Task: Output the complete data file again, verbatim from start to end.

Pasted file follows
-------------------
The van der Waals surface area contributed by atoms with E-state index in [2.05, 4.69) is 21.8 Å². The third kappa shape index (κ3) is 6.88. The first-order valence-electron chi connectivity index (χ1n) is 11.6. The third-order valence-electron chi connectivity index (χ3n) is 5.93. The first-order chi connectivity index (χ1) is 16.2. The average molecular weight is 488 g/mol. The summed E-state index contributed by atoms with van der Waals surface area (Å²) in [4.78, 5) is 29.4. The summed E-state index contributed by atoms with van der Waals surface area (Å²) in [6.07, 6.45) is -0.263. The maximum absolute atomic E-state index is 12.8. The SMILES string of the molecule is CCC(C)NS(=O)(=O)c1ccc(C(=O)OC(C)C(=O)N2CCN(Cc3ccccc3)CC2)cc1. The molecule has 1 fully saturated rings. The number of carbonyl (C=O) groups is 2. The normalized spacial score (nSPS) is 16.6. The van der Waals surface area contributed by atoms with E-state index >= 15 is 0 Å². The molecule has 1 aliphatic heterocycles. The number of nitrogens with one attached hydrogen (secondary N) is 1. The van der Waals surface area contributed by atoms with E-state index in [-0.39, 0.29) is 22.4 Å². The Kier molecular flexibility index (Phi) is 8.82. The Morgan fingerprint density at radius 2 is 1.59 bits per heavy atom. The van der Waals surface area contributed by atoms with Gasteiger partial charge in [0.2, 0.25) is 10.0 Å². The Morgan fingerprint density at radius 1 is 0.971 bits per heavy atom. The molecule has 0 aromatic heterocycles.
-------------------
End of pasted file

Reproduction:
The van der Waals surface area contributed by atoms with E-state index in [2.05, 4.69) is 21.8 Å². The third kappa shape index (κ3) is 6.88. The first-order valence-electron chi connectivity index (χ1n) is 11.6. The third-order valence-electron chi connectivity index (χ3n) is 5.93. The first-order chi connectivity index (χ1) is 16.2. The average molecular weight is 488 g/mol. The summed E-state index contributed by atoms with van der Waals surface area (Å²) in [4.78, 5) is 29.4. The summed E-state index contributed by atoms with van der Waals surface area (Å²) in [6.07, 6.45) is -0.263. The maximum absolute atomic E-state index is 12.8. The SMILES string of the molecule is CCC(C)NS(=O)(=O)c1ccc(C(=O)OC(C)C(=O)N2CCN(Cc3ccccc3)CC2)cc1. The molecule has 1 fully saturated rings. The number of carbonyl (C=O) groups is 2. The normalized spacial score (nSPS) is 16.6. The van der Waals surface area contributed by atoms with E-state index >= 15 is 0 Å². The molecule has 1 aliphatic heterocycles. The number of nitrogens with one attached hydrogen (secondary N) is 1. The van der Waals surface area contributed by atoms with E-state index in [-0.39, 0.29) is 22.4 Å². The Kier molecular flexibility index (Phi) is 8.82. The Morgan fingerprint density at radius 2 is 1.59 bits per heavy atom. The van der Waals surface area contributed by atoms with Gasteiger partial charge in [0.2, 0.25) is 10.0 Å². The Morgan fingerprint density at radius 1 is 0.971 bits per heavy atom. The molecule has 0 aromatic heterocycles.